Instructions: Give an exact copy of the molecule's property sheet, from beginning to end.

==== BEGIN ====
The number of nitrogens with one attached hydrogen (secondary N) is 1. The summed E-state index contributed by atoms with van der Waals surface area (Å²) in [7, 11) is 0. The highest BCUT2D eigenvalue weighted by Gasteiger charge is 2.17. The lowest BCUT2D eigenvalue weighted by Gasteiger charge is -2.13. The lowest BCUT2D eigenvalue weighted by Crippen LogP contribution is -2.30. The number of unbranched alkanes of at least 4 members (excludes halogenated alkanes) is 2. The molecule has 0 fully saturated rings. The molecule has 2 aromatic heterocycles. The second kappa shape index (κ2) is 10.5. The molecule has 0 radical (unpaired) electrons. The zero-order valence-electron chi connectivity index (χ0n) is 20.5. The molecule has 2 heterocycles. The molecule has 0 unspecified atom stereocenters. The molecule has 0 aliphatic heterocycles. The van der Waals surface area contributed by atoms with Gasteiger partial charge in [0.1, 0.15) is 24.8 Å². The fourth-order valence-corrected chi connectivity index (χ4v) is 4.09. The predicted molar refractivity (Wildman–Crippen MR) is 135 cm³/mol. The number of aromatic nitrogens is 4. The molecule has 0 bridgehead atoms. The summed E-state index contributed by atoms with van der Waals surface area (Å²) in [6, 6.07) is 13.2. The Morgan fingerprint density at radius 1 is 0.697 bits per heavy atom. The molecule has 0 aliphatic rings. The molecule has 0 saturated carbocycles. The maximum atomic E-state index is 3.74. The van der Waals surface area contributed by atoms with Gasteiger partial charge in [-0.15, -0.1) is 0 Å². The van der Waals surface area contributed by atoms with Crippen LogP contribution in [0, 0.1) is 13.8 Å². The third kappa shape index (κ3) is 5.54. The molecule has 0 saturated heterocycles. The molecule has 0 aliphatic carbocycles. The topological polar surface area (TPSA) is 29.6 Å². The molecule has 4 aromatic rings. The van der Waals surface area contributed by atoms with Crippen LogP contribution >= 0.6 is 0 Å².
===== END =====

The number of nitrogens with one attached hydrogen (secondary N) is 1. The summed E-state index contributed by atoms with van der Waals surface area (Å²) in [7, 11) is 0. The highest BCUT2D eigenvalue weighted by Gasteiger charge is 2.17. The lowest BCUT2D eigenvalue weighted by Gasteiger charge is -2.13. The lowest BCUT2D eigenvalue weighted by Crippen LogP contribution is -2.30. The number of unbranched alkanes of at least 4 members (excludes halogenated alkanes) is 2. The molecule has 0 fully saturated rings. The molecule has 2 aromatic heterocycles. The second kappa shape index (κ2) is 10.5. The molecule has 0 radical (unpaired) electrons. The zero-order valence-electron chi connectivity index (χ0n) is 20.5. The molecule has 2 heterocycles. The molecule has 0 unspecified atom stereocenters. The molecule has 0 aliphatic heterocycles. The van der Waals surface area contributed by atoms with Gasteiger partial charge in [0.1, 0.15) is 24.8 Å². The fourth-order valence-corrected chi connectivity index (χ4v) is 4.09. The predicted molar refractivity (Wildman–Crippen MR) is 135 cm³/mol. The number of aromatic nitrogens is 4. The molecule has 0 bridgehead atoms. The summed E-state index contributed by atoms with van der Waals surface area (Å²) in [6, 6.07) is 13.2. The Morgan fingerprint density at radius 1 is 0.697 bits per heavy atom. The molecule has 0 aliphatic rings. The molecule has 0 saturated carbocycles. The maximum atomic E-state index is 3.74. The van der Waals surface area contributed by atoms with Gasteiger partial charge in [-0.15, -0.1) is 0 Å². The van der Waals surface area contributed by atoms with Crippen LogP contribution in [0, 0.1) is 13.8 Å². The third kappa shape index (κ3) is 5.54. The molecule has 0 saturated heterocycles. The molecule has 0 aliphatic carbocycles. The topological polar surface area (TPSA) is 29.6 Å². The molecule has 4 aromatic rings. The van der Waals surface area contributed by atoms with Crippen LogP contribution >= 0.6 is 0 Å².